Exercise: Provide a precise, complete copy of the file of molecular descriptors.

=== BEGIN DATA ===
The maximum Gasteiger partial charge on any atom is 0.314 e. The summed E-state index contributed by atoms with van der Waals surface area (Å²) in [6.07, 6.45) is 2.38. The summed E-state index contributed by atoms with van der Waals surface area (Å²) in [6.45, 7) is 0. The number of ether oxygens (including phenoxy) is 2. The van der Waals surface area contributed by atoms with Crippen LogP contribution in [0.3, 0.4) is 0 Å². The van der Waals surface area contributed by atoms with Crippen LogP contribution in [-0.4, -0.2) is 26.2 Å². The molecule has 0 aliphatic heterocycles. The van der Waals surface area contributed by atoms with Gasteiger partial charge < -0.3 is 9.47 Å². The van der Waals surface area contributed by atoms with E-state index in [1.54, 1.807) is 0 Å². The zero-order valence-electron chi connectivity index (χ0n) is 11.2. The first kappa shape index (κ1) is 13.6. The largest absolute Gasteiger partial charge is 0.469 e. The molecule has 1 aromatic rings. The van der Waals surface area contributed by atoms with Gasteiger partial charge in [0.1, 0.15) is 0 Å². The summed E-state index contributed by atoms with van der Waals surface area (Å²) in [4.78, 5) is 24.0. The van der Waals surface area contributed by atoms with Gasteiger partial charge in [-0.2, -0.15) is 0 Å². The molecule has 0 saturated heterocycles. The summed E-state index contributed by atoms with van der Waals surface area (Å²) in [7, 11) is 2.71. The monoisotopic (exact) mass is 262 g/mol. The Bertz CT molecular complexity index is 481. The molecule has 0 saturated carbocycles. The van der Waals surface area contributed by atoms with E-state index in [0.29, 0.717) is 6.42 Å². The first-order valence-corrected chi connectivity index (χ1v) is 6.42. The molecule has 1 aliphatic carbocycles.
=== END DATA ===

The maximum Gasteiger partial charge on any atom is 0.314 e. The summed E-state index contributed by atoms with van der Waals surface area (Å²) in [6.07, 6.45) is 2.38. The summed E-state index contributed by atoms with van der Waals surface area (Å²) in [6.45, 7) is 0. The number of ether oxygens (including phenoxy) is 2. The van der Waals surface area contributed by atoms with Crippen LogP contribution in [0.3, 0.4) is 0 Å². The van der Waals surface area contributed by atoms with Crippen LogP contribution in [-0.4, -0.2) is 26.2 Å². The molecule has 0 aliphatic heterocycles. The van der Waals surface area contributed by atoms with Gasteiger partial charge < -0.3 is 9.47 Å². The van der Waals surface area contributed by atoms with E-state index in [1.54, 1.807) is 0 Å². The zero-order valence-electron chi connectivity index (χ0n) is 11.2. The first kappa shape index (κ1) is 13.6. The largest absolute Gasteiger partial charge is 0.469 e. The molecule has 1 aromatic rings. The van der Waals surface area contributed by atoms with Gasteiger partial charge in [0.1, 0.15) is 0 Å². The summed E-state index contributed by atoms with van der Waals surface area (Å²) in [4.78, 5) is 24.0. The van der Waals surface area contributed by atoms with Gasteiger partial charge in [-0.2, -0.15) is 0 Å². The molecule has 0 saturated heterocycles. The summed E-state index contributed by atoms with van der Waals surface area (Å²) in [7, 11) is 2.71. The monoisotopic (exact) mass is 262 g/mol. The Bertz CT molecular complexity index is 481. The molecule has 0 saturated carbocycles. The van der Waals surface area contributed by atoms with E-state index in [0.29, 0.717) is 6.42 Å². The first-order valence-corrected chi connectivity index (χ1v) is 6.42. The molecule has 1 aliphatic carbocycles.